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How Should We Help the Seriously Mentally Ill?
Two mental-health bills. Two different parties.


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Encourage the creation of assisted outpatient treatment (AOT) pilot programs. AOT allows courts, after full due process and with strong protections, to require certain narrowly defined individuals — those with serious mental illness and a prior history of arrest, violence, or needless hospitalization caused by going off treatment — to remain in treatment (usually involving medication), under supervision, as a condition of living in the community. Perhaps more important, it allows courts to order the mental-health system to provide the treatment. The mental-health industry does not like being told that it has to serve the most seriously ill, and therefore opposes AOT. Civil-liberties zealots oppose requiring patients to take their medicine even when it can free the psychotic from the Bastille of their own psychosis.

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But research shows that AOT works. After enrollment in AOT, significantly fewer recipients engaged in suicide attempts or physical harm to self (down 55 percent); physically harmed others (down 47 percent); damaged or destroyed property (down 46 percent); threatened physical harm to others (down 43 percent); experienced homelessness (down 74 percent); experienced arrest (down 83 percent); experienced incarceration (down 87 percent); or abused alcohol and drugs (down 48 percent). AOT cuts cost in half and is more humane and less restrictive than the alternatives: inpatient commitment and incarceration.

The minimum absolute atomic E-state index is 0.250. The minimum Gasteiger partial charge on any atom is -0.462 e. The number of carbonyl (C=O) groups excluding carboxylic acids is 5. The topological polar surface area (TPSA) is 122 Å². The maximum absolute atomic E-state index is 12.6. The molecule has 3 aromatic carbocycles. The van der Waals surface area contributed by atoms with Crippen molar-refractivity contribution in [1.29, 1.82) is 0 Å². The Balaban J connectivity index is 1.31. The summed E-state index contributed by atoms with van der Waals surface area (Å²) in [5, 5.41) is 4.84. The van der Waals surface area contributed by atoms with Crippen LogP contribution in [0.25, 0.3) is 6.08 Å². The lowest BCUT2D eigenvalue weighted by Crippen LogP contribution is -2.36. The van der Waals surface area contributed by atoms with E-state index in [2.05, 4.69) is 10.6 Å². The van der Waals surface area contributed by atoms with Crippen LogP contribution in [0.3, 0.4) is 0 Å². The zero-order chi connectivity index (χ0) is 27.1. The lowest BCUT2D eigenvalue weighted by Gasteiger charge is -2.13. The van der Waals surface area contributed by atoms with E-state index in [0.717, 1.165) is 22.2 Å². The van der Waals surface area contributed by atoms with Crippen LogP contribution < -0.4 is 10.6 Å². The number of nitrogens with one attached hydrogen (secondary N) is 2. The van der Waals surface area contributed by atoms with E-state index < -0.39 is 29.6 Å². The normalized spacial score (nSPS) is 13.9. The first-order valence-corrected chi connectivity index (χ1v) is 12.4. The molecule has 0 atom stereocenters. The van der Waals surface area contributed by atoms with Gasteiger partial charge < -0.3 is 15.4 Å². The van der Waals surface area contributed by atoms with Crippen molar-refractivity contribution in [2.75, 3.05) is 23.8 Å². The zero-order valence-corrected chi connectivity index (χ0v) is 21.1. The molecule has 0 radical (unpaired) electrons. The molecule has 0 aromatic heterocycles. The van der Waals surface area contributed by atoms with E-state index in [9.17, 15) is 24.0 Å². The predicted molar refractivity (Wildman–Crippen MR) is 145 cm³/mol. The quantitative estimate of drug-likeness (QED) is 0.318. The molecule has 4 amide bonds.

Provide money for mental-health courts and for training police officers, corrections officials, EMS, and other first responders to recognize individuals who have mental illness and learn how to intervene in a way most likely to prevent escalation.

Free parents who are caregivers from HIPAA handcuffs. To provide care for their mentally ill loved ones, families need information about their future treatments and doctor appointments. But doctors and mental-health programs routinely keep parents in the dark, hiding behind the patient confidentiality law known as HIPAA (the Health Insurance Portability and Accountability Act of 1996) to prevent them from getting the information. Neither James Holmes’s family nor Jared Loughner’s was informed about their loved one’s deterioration before their shooting rampages. This bill allows information to be disclosed to family-member caregivers if that information is needed to “protect the health, safety, or welfare of such individual or the safety of one or more other individuals.” It provides similar exceptions under the Family Educational Rights and Privacy Act of 1974, which guides what information educational institutions can provide to family members of students.

These solutions will improve care for people with serious mental illness while keeping patients, the public, and the police safer. They will also save taxpayers money and make the mental-health industry scream in protest. Sounds like a plan.

— D. J. Jaffe is a family member of someone with serious mental illness and is executive director of Mental Illness Policy Org., an independent, nonpartisan, research-based think tank on serious mental illness (not “mental health”).



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